DRS seeks teams or individuals, experts and novices alike, who have a project that they would like to develop. This can either be a project that is already underway or one not yet begun. While prior knowledge of digital tools and techniques is welcome, it is not required. DRS works with researchers to help them organize their information, analyze it, and produce compelling results.
DRS will offer grants at three levels, designed to address projects at different levels of development. The first level, designed to help projects at the seed stage of development, will offer funding up to $3500. The second, designed to develop projects that have already made demonstrable progress, will offer funding up to $6500. The third tier, designed to foster projects at a planning stage, will offer funding up to $1000, and focus primarily on producing a polished application for federal or external grants.
Accepted applicants will work with Libraries staff to plan and build their projects into working prototypes. DRS encourages applications from project teams in the public humanities broadly understood, in particular those that engage the public in current social equality and justice themes and are composed of team members that advance these movements. Additionally, DRS is interested in proposals that integrate or analyze UH Libraries Special Collections.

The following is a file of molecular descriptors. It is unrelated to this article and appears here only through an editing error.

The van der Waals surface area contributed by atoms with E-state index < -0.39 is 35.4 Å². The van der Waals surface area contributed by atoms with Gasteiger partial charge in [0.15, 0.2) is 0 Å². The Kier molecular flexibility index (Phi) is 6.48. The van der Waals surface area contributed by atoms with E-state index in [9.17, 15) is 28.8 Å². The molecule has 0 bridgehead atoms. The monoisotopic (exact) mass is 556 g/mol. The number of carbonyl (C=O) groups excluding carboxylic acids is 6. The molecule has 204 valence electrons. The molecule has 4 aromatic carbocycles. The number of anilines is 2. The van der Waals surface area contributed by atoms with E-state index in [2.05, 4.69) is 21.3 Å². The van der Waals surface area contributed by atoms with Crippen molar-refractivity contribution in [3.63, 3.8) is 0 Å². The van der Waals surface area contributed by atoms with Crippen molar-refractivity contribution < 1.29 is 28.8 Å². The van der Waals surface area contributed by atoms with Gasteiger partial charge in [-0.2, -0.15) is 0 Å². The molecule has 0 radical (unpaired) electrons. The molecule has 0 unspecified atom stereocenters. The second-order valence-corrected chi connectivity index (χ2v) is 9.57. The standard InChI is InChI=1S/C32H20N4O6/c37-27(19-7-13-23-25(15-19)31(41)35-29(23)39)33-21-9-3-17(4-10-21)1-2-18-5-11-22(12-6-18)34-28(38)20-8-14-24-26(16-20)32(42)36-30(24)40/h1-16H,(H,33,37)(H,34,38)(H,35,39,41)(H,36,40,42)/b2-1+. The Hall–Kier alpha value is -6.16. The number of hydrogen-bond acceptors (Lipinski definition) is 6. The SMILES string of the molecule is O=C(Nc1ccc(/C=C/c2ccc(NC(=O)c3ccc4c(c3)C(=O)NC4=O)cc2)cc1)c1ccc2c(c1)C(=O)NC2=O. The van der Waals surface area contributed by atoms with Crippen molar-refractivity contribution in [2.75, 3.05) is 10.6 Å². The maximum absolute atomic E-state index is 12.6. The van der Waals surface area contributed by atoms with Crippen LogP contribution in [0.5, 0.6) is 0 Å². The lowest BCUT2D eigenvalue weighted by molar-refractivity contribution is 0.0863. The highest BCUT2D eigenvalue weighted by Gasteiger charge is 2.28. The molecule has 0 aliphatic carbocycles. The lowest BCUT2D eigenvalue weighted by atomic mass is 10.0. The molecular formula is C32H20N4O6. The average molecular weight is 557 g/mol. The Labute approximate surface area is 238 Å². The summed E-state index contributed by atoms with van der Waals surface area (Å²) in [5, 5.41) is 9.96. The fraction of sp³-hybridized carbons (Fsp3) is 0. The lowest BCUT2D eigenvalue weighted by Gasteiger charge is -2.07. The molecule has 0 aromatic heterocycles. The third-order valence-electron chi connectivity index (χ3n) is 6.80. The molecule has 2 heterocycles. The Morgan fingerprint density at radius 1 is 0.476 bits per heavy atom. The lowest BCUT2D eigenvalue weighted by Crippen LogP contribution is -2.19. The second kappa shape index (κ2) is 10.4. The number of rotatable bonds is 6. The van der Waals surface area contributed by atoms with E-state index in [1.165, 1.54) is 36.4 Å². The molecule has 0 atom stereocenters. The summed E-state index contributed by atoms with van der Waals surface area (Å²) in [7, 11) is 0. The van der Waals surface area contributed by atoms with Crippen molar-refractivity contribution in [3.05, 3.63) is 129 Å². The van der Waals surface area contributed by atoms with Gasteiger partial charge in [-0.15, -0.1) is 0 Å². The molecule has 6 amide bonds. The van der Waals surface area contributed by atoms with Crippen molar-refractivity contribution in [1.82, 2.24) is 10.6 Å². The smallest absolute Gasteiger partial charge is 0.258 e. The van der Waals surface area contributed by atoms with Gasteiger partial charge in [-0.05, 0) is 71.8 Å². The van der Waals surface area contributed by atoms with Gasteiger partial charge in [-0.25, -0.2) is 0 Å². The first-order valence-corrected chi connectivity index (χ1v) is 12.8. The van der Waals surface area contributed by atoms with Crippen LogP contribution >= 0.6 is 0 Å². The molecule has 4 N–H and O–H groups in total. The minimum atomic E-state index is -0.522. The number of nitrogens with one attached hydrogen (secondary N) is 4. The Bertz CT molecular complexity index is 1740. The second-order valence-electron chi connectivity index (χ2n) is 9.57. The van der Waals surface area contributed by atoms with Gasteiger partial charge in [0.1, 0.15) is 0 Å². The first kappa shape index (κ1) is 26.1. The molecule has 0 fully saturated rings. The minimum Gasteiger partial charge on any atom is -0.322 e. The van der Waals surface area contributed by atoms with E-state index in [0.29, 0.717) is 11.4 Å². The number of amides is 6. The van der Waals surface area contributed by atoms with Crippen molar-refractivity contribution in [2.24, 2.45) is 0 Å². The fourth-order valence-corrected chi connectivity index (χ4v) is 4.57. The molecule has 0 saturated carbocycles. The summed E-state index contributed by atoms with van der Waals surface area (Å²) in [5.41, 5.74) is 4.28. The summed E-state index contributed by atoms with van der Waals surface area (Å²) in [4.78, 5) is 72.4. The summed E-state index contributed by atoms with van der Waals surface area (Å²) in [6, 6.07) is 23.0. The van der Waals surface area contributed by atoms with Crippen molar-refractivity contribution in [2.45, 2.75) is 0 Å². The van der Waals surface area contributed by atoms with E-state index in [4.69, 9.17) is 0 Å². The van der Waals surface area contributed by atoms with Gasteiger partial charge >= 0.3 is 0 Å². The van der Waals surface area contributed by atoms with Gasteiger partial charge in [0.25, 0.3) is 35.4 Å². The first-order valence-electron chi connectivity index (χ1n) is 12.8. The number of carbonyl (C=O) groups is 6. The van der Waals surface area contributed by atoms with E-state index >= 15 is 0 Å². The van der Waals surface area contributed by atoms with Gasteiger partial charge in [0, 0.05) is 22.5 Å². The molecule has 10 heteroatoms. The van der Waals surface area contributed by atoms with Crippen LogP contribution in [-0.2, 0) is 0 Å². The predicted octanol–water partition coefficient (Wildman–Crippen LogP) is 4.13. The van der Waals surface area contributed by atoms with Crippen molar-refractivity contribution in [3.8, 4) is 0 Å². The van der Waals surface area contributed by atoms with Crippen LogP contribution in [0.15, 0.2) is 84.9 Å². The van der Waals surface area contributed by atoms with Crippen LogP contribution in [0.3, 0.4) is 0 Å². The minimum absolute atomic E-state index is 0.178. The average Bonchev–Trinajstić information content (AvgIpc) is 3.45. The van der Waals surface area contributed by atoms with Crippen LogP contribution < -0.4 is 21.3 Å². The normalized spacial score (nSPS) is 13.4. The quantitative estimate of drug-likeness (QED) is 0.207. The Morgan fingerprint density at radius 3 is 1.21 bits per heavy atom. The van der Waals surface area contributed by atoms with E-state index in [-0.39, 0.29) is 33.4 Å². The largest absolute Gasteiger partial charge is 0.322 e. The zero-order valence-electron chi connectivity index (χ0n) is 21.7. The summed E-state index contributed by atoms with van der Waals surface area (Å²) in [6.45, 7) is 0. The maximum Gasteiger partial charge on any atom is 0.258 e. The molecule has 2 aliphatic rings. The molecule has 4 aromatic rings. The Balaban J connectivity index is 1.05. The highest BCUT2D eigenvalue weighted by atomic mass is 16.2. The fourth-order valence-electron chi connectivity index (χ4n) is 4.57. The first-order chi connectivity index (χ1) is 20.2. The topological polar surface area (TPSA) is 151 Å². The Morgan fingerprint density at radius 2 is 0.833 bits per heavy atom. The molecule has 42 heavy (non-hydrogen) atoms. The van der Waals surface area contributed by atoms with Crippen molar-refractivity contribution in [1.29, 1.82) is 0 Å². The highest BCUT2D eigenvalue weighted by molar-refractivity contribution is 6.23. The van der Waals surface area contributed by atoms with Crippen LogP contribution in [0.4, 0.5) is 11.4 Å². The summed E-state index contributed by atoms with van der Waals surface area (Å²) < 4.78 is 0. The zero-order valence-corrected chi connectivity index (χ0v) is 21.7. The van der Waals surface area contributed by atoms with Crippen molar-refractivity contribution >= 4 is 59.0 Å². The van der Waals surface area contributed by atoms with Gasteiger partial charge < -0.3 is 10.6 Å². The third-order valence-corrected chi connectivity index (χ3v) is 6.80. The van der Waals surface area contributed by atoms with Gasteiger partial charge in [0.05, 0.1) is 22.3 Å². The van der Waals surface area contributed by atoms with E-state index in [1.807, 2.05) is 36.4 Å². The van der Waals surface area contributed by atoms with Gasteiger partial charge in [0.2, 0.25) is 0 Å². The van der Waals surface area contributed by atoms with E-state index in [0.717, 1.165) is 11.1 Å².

Proposals are due by November 5. For more information on how to submit your proposal, visit Sponsored Projects Program Overview and Documentation.
From ARL News: “The Association of Research Libraries (ARL) has awarded Jerrell Jones the Julia C. Blixrud Scholarship to attend the ARL Fall Forum 2021. The scholarship was established in 2015 to honor the memory and extend the legacy of longtime ARL staff member Julia C. Blixrud. This year’s Blixrud Scholarship recipient, Jerrell Jones, is a cultural-heritage digitization specialist and professional photographer focused on utilizing digital imaging to inform, elevate, and empower.” Read more
University of Houston Libraries welcomes Marian Smith as the new digital photo tech with responsibilities for the digitization and quality control of Theses and Dissertation Digitization (TDD) project documents.
Please describe your role at UH Libraries and talk about some of your professional goals.
My role is to digitize theses and dissertations that are only accessible in physical print so they can be accessed remotely. This means working with a dedicated student worker to disbind (remove the cover and binding) withdrawn thesis and dissertation books, scan them using a feed scanner, edit the images, and run them through optical character recognition (OCR) to make the documents word searchable. I am working with a variety of wonderful people who handle different sections of this project to tweak the current processes in place to both make things easier for everyone, and to make the document output as accessible as possible. This opportunity has allowed me to take my past experiences and play them out on a larger scale, as well as expand my knowledge in the field.